Barry O'Brien Memorial
Barry O'Brien - An Appreciation
By Chris O'Grady
News of Barry O'Brien's tragic death in a diving accident in Achill reached me on Hill 16 some minutes before the start of the Dublin v Donegal match. At the back of the Hill after the match scores of Naomh Olaf members gathered as the news spread and the shock and pain completely shut out the joy of seeing Dublin's great win. It was a scene of devestated young people. The loss of a young man who was admired by so many and the thought that his family were now suffering the incalculable loss of a family member for the second time in two months numbed us all.
It is impossible to speak about Barry without being emotional. Barry was a man of unparalleled enthusiasm and passion for any activity he was involved in. This passion was evidenced in the way he applied himself and gave his all down through the years for school, club, college and county in football and more especially in hurling. For us at Naomh Olaf his unique hair-raising roar of "C'mon Olafs" was a trade mark call that would shake any of his hurling or football mates out of their complacency. On the field he gave his last ounce of energy whether the match was championship, league, cup or challenge. Barry did not believe in half measures. Never cowardly, never mean, he personified all that is best in the GAA. His infectious enthusiasm and passion, together with his absolute commitment to fair play, marked him out always as a man of honesty and integrity. These qualities were recognized and recounted by the numerous colleagues, friends and admirers who have paid generous tribute to Barry via the Dublin GAA Official website.
Hi contribution to Naomh Olaf GAA Club was enormous and I can honestly say that no other person of his age has ever contributed as much as Barry has. As a juvenile and minor as well as playing for his own age group he also played for teams well above his age on a very regular basis. Despite the fact that he was in college in the University of Limerick, with whom he won a Fitzgibbon medal this year, he travelled home weekends and even on weekdays to play for his club. He never once complained of burnout, even though he was involved in an incredible number of teams at club, college and county level. Barry played on through the pain barrier many times and paid no attention or sought no sympathy for bloodied knuckles or any other serious injury.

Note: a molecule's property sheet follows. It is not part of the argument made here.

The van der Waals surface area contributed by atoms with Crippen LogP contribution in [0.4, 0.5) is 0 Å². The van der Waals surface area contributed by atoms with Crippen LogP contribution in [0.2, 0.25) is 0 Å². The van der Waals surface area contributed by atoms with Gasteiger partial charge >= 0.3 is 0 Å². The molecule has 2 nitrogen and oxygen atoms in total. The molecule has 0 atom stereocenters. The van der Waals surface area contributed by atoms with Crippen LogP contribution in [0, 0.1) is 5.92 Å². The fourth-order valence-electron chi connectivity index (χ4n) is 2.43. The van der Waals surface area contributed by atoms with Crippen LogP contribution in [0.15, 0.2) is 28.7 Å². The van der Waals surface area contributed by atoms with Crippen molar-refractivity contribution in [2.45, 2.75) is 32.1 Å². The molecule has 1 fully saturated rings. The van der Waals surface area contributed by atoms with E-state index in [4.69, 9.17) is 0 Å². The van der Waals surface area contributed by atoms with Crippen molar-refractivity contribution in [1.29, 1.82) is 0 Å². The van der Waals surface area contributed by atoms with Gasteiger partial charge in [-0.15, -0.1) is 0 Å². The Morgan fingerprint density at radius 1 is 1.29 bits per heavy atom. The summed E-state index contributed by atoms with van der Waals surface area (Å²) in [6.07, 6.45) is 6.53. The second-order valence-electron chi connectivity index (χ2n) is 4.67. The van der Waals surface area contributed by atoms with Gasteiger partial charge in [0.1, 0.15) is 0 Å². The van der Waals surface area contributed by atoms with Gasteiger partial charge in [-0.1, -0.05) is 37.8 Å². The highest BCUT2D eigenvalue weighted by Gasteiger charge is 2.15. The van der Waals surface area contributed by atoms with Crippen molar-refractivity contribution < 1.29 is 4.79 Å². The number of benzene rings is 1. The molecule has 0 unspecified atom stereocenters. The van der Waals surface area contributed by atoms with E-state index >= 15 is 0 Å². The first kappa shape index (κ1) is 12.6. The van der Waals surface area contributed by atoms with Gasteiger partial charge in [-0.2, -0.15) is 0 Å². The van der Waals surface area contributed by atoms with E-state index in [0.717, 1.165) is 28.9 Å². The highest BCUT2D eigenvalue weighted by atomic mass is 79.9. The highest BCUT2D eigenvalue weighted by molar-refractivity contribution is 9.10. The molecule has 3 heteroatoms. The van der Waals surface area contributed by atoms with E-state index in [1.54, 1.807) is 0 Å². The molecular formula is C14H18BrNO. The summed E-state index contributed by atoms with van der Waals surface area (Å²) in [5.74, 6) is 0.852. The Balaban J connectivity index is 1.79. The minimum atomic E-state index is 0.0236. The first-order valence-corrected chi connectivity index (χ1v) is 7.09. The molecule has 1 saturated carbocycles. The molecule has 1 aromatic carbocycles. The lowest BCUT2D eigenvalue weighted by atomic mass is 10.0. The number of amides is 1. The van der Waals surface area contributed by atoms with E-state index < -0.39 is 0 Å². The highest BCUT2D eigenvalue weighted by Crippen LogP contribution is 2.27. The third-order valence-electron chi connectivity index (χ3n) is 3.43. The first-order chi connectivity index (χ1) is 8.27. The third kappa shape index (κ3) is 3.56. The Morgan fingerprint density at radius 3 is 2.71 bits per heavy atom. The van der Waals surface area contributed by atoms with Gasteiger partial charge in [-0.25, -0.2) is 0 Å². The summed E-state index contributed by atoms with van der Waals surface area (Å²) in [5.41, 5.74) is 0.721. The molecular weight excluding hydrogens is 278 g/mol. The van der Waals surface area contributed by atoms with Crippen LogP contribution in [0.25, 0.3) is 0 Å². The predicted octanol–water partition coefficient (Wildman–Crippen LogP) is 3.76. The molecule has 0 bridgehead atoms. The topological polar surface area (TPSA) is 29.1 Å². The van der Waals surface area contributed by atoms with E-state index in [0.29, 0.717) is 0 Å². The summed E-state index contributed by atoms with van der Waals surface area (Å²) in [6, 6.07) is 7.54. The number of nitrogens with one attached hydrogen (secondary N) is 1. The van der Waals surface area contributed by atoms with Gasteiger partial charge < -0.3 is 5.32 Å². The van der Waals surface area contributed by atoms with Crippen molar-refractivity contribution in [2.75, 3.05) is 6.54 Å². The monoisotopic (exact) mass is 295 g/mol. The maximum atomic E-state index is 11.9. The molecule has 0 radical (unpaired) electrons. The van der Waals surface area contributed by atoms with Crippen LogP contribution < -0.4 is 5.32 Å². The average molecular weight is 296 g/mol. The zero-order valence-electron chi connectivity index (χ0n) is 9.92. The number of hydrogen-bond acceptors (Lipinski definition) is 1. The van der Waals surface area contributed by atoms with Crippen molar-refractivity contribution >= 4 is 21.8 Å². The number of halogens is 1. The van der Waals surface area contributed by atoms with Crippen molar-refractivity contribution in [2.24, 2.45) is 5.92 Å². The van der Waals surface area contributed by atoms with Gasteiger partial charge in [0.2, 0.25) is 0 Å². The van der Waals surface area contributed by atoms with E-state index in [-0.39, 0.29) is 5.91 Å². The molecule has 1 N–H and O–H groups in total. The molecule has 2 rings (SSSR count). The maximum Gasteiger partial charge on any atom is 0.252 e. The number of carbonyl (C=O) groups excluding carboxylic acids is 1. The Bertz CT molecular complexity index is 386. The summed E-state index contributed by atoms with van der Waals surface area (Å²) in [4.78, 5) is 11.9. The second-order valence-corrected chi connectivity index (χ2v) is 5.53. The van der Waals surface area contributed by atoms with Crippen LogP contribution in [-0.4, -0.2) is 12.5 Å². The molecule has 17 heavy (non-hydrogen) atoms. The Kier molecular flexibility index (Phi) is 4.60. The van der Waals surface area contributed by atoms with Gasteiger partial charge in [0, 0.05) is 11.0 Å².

At twenty years of age Barry was coach of the Naomh Olaf hurling team which won the Dublin Feile na nOg competition and went on to perform so well at the national finals in Cork. Barry's devotion to those young hurlers was a joy to behold and they would stand on their heads for Barry if he were to ask them. A few weeks ago Barry ran what were excellently organised, and for the children most enjoyable, summer camps in hurling and football. These children were privileged to have such a brilliant coach as Barry to brighten those first few weeks of their holidays. There seemed to be no limit to his willingness to give his time, his energy and his talents. If it's true that there's more joy in giving than receiving Barry must have been the happiest soul on earth.